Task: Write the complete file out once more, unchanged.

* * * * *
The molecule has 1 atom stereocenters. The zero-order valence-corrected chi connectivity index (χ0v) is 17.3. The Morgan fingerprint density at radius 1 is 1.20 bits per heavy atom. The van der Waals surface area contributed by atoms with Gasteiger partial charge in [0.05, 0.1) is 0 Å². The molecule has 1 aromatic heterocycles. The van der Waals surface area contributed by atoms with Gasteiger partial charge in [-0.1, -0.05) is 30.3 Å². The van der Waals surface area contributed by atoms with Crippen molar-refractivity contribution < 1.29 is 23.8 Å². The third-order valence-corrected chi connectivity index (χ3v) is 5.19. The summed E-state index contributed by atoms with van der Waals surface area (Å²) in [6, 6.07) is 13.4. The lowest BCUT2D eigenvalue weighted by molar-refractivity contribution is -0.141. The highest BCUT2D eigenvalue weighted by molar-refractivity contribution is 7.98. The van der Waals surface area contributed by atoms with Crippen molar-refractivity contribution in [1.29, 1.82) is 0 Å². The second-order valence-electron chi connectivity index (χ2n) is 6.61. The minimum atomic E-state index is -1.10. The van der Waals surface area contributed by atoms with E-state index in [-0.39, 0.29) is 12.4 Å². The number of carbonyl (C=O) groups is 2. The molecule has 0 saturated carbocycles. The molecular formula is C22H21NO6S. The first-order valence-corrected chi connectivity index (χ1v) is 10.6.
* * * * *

The molecule has 1 atom stereocenters. The zero-order valence-corrected chi connectivity index (χ0v) is 17.3. The Morgan fingerprint density at radius 1 is 1.20 bits per heavy atom. The van der Waals surface area contributed by atoms with Gasteiger partial charge in [0.05, 0.1) is 0 Å². The molecule has 1 aromatic heterocycles. The van der Waals surface area contributed by atoms with Gasteiger partial charge in [-0.1, -0.05) is 30.3 Å². The van der Waals surface area contributed by atoms with Crippen molar-refractivity contribution < 1.29 is 23.8 Å². The third-order valence-corrected chi connectivity index (χ3v) is 5.19. The summed E-state index contributed by atoms with van der Waals surface area (Å²) in [6, 6.07) is 13.4. The lowest BCUT2D eigenvalue weighted by molar-refractivity contribution is -0.141. The highest BCUT2D eigenvalue weighted by molar-refractivity contribution is 7.98. The van der Waals surface area contributed by atoms with Crippen molar-refractivity contribution in [1.29, 1.82) is 0 Å². The second-order valence-electron chi connectivity index (χ2n) is 6.61. The minimum atomic E-state index is -1.10. The van der Waals surface area contributed by atoms with E-state index in [-0.39, 0.29) is 12.4 Å². The number of carbonyl (C=O) groups is 2. The molecule has 0 saturated carbocycles. The molecular formula is C22H21NO6S. The first-order valence-corrected chi connectivity index (χ1v) is 10.6.